I’m very proud of the progress optometry has made in medical eye care over the past 40 years. As professional evolution goes, our advancements in the diagnosis and treatment of ocular disease have actually occurred fairly rapidly, although it has not always felt that way to those of us who see patients.
There is no doubt that medical eye care is good for the business aspects of optometric practice. By embracing our expanded scope of practice, we diversify the services we offer and we become less dependent on selling products. My own practice provides full scope medical eye care to the maximum allowed by our state law. This segment of patient care is growing nicely and it is profitable.
Most optometrists I know enjoy providing medical eye care and they are continually taking continuing education courses to improve their skills. Optometry schools are providing better training than ever in this specialized field. So, it is only natural that optometrists who own practices are influenced by what they see in the practice of medicine. Increasingly, we run our practices in very similar ways to how medical clinics operate. While we can certainly learn from other health care providers, I caution ODs to not emulate everything they do.
Patient demand differences
My concern is that well-meaning ODs will adopt some of the very bad habits I see in many medical offices (especially family practice or internal medicine). Customer service is one of the most important aspects of practice building for optometry and that can be virtually non-existent in many primary care MD practices. I think independent optometry has always been pretty good in this area (relatively speaking), but I don’t want to see us decline.
The major reason why customer service lacks in many medical practices is that they have more patients than they know what to do with! Optometry is not like that. We can all wish it was like that, but it isn’t. Any business that has more customers than it needs will drift away from great service. The incentive is gone. Think about the local branch of the department of motor vehicles or your local post office if you want examples. I don’t like the poor service, but I totally get why it becomes that way. Most optometric practices still need more patients and excellent service and convenience is the most important way we overcome that obstacle.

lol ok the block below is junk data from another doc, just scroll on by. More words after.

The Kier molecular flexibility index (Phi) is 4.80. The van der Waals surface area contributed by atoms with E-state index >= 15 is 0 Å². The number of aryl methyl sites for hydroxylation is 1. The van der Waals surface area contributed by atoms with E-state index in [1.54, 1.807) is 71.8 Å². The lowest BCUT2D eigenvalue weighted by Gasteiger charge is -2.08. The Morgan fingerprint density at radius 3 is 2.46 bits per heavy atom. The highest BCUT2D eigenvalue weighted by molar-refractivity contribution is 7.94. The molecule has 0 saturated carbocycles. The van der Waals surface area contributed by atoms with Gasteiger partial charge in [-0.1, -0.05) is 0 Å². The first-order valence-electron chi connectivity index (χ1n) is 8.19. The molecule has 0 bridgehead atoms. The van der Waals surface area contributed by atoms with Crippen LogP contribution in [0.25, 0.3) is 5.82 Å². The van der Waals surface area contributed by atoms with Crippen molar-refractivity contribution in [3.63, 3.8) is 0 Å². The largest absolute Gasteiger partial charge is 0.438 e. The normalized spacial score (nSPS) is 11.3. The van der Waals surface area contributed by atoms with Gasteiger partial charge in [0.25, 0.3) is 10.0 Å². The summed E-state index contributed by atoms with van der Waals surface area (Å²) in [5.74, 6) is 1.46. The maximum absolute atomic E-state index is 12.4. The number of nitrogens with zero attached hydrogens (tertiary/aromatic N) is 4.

I must include some disclaimers: there are some medical practices that deliver excellent customer service. And there are some optometric practices that are extremely busy and have excess patient demand. I am painting with a broad brush to give us a very high-level view.
How medical practices drop the ball
Here are a few specific ways that medical practices disappoint their patients and optometry is not far behind.
• Office policies. There are hundreds of business and clinical procedures that are decided upon by a practice owner or manager. They can go the patient’s way or the owner’s way.
• Waiting time. How long does the average patient sit in the reception area? Some practices overbook just to be sure the physician is never waiting for patients.
• Office hours. Why make them convenient for the public? If you have tons of patients needing to get in, they will come whenever you want. There is certainly no need for evenings or Saturdays. Some offices close for lunch because it is easier for staff that way.
• Voice mail or answering services. Why bother with live staff members answering phones?
• Staffing levels. Why not cut some employees? It saves on payroll.
• Attitude. When a business has a never-ending supply of customers, the employees begin to focus on themselves and their needs. They are usually not kind or friendly.
Optometry still provides routine care and products
As much as we may like providing medical eye care, there are very few practices that can limit themselves to that. There are simply not enough medical patients to go around for all the eye doctors in practice. We need to provide routine exams, refractive care, contact lenses and eyeglasses. But, when we do that, we add in more layers of competition: retail optical, big box optical, online vendors, boutiques, optician-owned stores, plus all the traditional eye doctors. In any case, we still need more patients.
If we want to emulate other health care professions, I recommend we watch dentistry. Or medical specialists that provide secondary care and still need more patients.